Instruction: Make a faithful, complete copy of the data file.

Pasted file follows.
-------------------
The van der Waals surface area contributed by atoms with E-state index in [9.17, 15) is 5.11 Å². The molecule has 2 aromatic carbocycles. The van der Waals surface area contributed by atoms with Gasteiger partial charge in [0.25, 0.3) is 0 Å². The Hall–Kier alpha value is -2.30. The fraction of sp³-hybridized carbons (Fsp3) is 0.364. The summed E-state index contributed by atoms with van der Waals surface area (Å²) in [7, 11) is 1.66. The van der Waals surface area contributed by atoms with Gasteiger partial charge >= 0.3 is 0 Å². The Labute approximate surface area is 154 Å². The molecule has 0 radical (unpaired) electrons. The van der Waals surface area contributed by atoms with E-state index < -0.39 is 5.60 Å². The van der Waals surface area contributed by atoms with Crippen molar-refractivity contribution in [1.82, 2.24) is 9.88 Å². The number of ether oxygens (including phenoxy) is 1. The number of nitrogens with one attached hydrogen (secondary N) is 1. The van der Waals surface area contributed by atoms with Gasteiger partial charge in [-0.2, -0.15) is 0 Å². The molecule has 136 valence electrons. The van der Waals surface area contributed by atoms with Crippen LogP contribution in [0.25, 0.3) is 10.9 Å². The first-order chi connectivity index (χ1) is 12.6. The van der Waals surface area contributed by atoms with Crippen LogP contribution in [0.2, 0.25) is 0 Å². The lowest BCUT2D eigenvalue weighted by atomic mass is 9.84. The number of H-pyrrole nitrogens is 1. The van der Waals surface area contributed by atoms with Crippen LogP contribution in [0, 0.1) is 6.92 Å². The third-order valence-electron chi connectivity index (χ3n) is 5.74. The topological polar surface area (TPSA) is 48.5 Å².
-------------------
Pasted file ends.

The van der Waals surface area contributed by atoms with E-state index in [9.17, 15) is 5.11 Å². The molecule has 2 aromatic carbocycles. The van der Waals surface area contributed by atoms with Gasteiger partial charge in [0.25, 0.3) is 0 Å². The Hall–Kier alpha value is -2.30. The fraction of sp³-hybridized carbons (Fsp3) is 0.364. The summed E-state index contributed by atoms with van der Waals surface area (Å²) in [7, 11) is 1.66. The van der Waals surface area contributed by atoms with Gasteiger partial charge >= 0.3 is 0 Å². The Labute approximate surface area is 154 Å². The molecule has 0 radical (unpaired) electrons. The van der Waals surface area contributed by atoms with E-state index < -0.39 is 5.60 Å². The van der Waals surface area contributed by atoms with Crippen molar-refractivity contribution in [1.82, 2.24) is 9.88 Å². The number of ether oxygens (including phenoxy) is 1. The number of nitrogens with one attached hydrogen (secondary N) is 1. The van der Waals surface area contributed by atoms with Gasteiger partial charge in [-0.2, -0.15) is 0 Å². The molecule has 136 valence electrons. The van der Waals surface area contributed by atoms with Crippen LogP contribution in [0.25, 0.3) is 10.9 Å². The first-order chi connectivity index (χ1) is 12.6. The van der Waals surface area contributed by atoms with Crippen LogP contribution in [0.2, 0.25) is 0 Å². The lowest BCUT2D eigenvalue weighted by atomic mass is 9.84. The number of H-pyrrole nitrogens is 1. The van der Waals surface area contributed by atoms with Crippen LogP contribution in [0, 0.1) is 6.92 Å². The third-order valence-electron chi connectivity index (χ3n) is 5.74. The topological polar surface area (TPSA) is 48.5 Å².